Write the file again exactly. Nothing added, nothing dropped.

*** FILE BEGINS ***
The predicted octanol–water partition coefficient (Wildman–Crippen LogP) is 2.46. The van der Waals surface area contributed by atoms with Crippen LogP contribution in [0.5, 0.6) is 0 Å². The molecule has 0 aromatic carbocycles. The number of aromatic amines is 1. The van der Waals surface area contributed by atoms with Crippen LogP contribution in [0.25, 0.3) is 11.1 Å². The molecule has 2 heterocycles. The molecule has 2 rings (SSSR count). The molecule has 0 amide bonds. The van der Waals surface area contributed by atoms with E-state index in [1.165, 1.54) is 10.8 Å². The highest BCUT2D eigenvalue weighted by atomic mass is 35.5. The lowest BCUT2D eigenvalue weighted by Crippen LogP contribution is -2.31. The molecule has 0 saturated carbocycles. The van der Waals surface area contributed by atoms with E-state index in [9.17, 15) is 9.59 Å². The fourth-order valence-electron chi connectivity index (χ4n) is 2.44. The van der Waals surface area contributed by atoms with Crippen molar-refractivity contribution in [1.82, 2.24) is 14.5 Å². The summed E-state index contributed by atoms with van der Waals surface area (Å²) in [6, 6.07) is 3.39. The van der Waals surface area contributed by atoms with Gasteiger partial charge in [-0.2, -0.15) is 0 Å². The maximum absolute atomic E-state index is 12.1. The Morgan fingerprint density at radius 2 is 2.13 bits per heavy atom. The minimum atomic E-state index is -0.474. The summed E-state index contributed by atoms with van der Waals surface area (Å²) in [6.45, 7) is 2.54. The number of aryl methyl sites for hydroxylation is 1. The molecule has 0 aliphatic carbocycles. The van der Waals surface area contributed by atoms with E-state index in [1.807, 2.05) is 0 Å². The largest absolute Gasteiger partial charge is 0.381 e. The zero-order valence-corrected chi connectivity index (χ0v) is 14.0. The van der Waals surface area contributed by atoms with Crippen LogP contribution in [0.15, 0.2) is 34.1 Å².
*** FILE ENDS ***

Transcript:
The predicted octanol–water partition coefficient (Wildman–Crippen LogP) is 2.46. The van der Waals surface area contributed by atoms with Crippen LogP contribution in [0.5, 0.6) is 0 Å². The molecule has 0 aromatic carbocycles. The number of aromatic amines is 1. The van der Waals surface area contributed by atoms with Crippen LogP contribution in [0.25, 0.3) is 11.1 Å². The molecule has 2 heterocycles. The molecule has 2 rings (SSSR count). The molecule has 0 amide bonds. The van der Waals surface area contributed by atoms with E-state index in [1.165, 1.54) is 10.8 Å². The highest BCUT2D eigenvalue weighted by atomic mass is 35.5. The lowest BCUT2D eigenvalue weighted by Crippen LogP contribution is -2.31. The molecule has 0 saturated carbocycles. The van der Waals surface area contributed by atoms with E-state index in [9.17, 15) is 9.59 Å². The fourth-order valence-electron chi connectivity index (χ4n) is 2.44. The van der Waals surface area contributed by atoms with Crippen molar-refractivity contribution in [1.82, 2.24) is 14.5 Å². The summed E-state index contributed by atoms with van der Waals surface area (Å²) in [6, 6.07) is 3.39. The van der Waals surface area contributed by atoms with Gasteiger partial charge in [-0.2, -0.15) is 0 Å². The maximum absolute atomic E-state index is 12.1. The Morgan fingerprint density at radius 2 is 2.13 bits per heavy atom. The minimum atomic E-state index is -0.474. The summed E-state index contributed by atoms with van der Waals surface area (Å²) in [6.45, 7) is 2.54. The number of aryl methyl sites for hydroxylation is 1. The molecule has 0 aliphatic carbocycles. The van der Waals surface area contributed by atoms with E-state index in [1.807, 2.05) is 0 Å². The largest absolute Gasteiger partial charge is 0.381 e. The zero-order valence-corrected chi connectivity index (χ0v) is 14.0. The van der Waals surface area contributed by atoms with Crippen LogP contribution in [0.15, 0.2) is 34.1 Å².